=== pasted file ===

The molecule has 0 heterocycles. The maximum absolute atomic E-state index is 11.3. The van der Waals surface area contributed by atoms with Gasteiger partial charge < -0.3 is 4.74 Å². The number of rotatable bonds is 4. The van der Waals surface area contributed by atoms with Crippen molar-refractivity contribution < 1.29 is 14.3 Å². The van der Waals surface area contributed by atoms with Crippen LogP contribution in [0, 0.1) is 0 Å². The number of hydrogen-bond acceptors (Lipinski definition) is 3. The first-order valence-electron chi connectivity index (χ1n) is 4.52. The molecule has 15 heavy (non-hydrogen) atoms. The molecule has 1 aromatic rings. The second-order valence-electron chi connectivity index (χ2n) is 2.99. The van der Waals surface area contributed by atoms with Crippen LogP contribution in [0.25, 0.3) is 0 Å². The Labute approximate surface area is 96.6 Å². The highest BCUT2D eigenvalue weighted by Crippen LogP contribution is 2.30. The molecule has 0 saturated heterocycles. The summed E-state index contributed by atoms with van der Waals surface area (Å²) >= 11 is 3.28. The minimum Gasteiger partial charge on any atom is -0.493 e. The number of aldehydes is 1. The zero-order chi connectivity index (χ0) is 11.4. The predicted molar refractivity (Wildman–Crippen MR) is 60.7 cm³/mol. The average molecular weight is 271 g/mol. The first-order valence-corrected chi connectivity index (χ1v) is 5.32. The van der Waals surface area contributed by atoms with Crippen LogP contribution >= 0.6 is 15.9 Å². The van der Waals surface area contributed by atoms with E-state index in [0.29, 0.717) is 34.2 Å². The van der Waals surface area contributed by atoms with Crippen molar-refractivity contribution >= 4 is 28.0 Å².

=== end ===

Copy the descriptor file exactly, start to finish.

The molecule has 0 heterocycles. The maximum absolute atomic E-state index is 11.3. The van der Waals surface area contributed by atoms with Gasteiger partial charge < -0.3 is 4.74 Å². The number of rotatable bonds is 4. The van der Waals surface area contributed by atoms with Crippen molar-refractivity contribution < 1.29 is 14.3 Å². The van der Waals surface area contributed by atoms with Crippen LogP contribution in [0, 0.1) is 0 Å². The number of hydrogen-bond acceptors (Lipinski definition) is 3. The first-order valence-electron chi connectivity index (χ1n) is 4.52. The molecule has 15 heavy (non-hydrogen) atoms. The molecule has 1 aromatic rings. The second-order valence-electron chi connectivity index (χ2n) is 2.99. The van der Waals surface area contributed by atoms with Crippen LogP contribution in [0.25, 0.3) is 0 Å². The Labute approximate surface area is 96.6 Å². The highest BCUT2D eigenvalue weighted by Crippen LogP contribution is 2.30. The molecule has 0 saturated heterocycles. The summed E-state index contributed by atoms with van der Waals surface area (Å²) >= 11 is 3.28. The minimum Gasteiger partial charge on any atom is -0.493 e. The number of aldehydes is 1. The zero-order chi connectivity index (χ0) is 11.4. The predicted molar refractivity (Wildman–Crippen MR) is 60.7 cm³/mol. The average molecular weight is 271 g/mol. The first-order valence-corrected chi connectivity index (χ1v) is 5.32. The van der Waals surface area contributed by atoms with Crippen LogP contribution >= 0.6 is 15.9 Å². The van der Waals surface area contributed by atoms with E-state index in [0.29, 0.717) is 34.2 Å². The van der Waals surface area contributed by atoms with Crippen molar-refractivity contribution >= 4 is 28.0 Å².